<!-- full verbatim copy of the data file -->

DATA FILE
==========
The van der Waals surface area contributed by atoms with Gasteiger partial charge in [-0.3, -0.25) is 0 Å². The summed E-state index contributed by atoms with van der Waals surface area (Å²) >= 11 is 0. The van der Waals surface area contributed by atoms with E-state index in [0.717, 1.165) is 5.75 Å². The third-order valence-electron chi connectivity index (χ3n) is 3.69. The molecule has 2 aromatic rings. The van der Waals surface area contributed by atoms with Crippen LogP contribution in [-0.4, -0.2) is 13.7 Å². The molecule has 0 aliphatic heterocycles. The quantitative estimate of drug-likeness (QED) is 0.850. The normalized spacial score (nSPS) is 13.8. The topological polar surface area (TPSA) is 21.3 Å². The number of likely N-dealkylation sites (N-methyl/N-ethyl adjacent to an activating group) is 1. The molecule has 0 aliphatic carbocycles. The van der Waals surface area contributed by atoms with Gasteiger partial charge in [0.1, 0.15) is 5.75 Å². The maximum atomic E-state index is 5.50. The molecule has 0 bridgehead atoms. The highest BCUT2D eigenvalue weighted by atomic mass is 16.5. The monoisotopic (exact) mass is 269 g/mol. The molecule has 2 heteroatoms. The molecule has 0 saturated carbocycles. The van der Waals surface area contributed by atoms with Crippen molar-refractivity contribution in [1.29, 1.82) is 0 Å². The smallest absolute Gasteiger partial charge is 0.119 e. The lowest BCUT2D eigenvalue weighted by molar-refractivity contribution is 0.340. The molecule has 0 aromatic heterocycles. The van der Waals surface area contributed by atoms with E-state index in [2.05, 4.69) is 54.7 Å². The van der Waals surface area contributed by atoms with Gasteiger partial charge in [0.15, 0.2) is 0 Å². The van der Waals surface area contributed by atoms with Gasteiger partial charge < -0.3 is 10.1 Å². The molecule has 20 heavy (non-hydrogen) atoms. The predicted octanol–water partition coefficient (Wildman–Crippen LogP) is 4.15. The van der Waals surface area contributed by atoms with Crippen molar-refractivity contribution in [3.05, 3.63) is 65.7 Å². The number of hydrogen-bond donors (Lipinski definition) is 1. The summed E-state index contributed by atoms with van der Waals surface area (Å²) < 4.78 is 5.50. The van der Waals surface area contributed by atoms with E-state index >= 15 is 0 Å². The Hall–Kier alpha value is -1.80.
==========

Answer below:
The van der Waals surface area contributed by atoms with Gasteiger partial charge in [-0.3, -0.25) is 0 Å². The summed E-state index contributed by atoms with van der Waals surface area (Å²) >= 11 is 0. The van der Waals surface area contributed by atoms with E-state index in [0.717, 1.165) is 5.75 Å². The third-order valence-electron chi connectivity index (χ3n) is 3.69. The molecule has 2 aromatic rings. The van der Waals surface area contributed by atoms with Crippen LogP contribution in [-0.4, -0.2) is 13.7 Å². The molecule has 0 aliphatic heterocycles. The quantitative estimate of drug-likeness (QED) is 0.850. The normalized spacial score (nSPS) is 13.8. The topological polar surface area (TPSA) is 21.3 Å². The number of likely N-dealkylation sites (N-methyl/N-ethyl adjacent to an activating group) is 1. The molecule has 0 aliphatic carbocycles. The van der Waals surface area contributed by atoms with Gasteiger partial charge in [0.1, 0.15) is 5.75 Å². The maximum atomic E-state index is 5.50. The molecule has 0 bridgehead atoms. The highest BCUT2D eigenvalue weighted by atomic mass is 16.5. The monoisotopic (exact) mass is 269 g/mol. The molecule has 2 heteroatoms. The molecule has 0 saturated carbocycles. The van der Waals surface area contributed by atoms with Crippen molar-refractivity contribution in [1.29, 1.82) is 0 Å². The smallest absolute Gasteiger partial charge is 0.119 e. The lowest BCUT2D eigenvalue weighted by molar-refractivity contribution is 0.340. The molecule has 0 aromatic heterocycles. The van der Waals surface area contributed by atoms with E-state index in [2.05, 4.69) is 54.7 Å². The van der Waals surface area contributed by atoms with Gasteiger partial charge in [0.15, 0.2) is 0 Å². The van der Waals surface area contributed by atoms with Gasteiger partial charge < -0.3 is 10.1 Å². The molecule has 20 heavy (non-hydrogen) atoms. The predicted octanol–water partition coefficient (Wildman–Crippen LogP) is 4.15. The van der Waals surface area contributed by atoms with Crippen molar-refractivity contribution in [3.05, 3.63) is 65.7 Å². The number of hydrogen-bond donors (Lipinski definition) is 1. The summed E-state index contributed by atoms with van der Waals surface area (Å²) < 4.78 is 5.50. The van der Waals surface area contributed by atoms with E-state index >= 15 is 0 Å². The Hall–Kier alpha value is -1.80.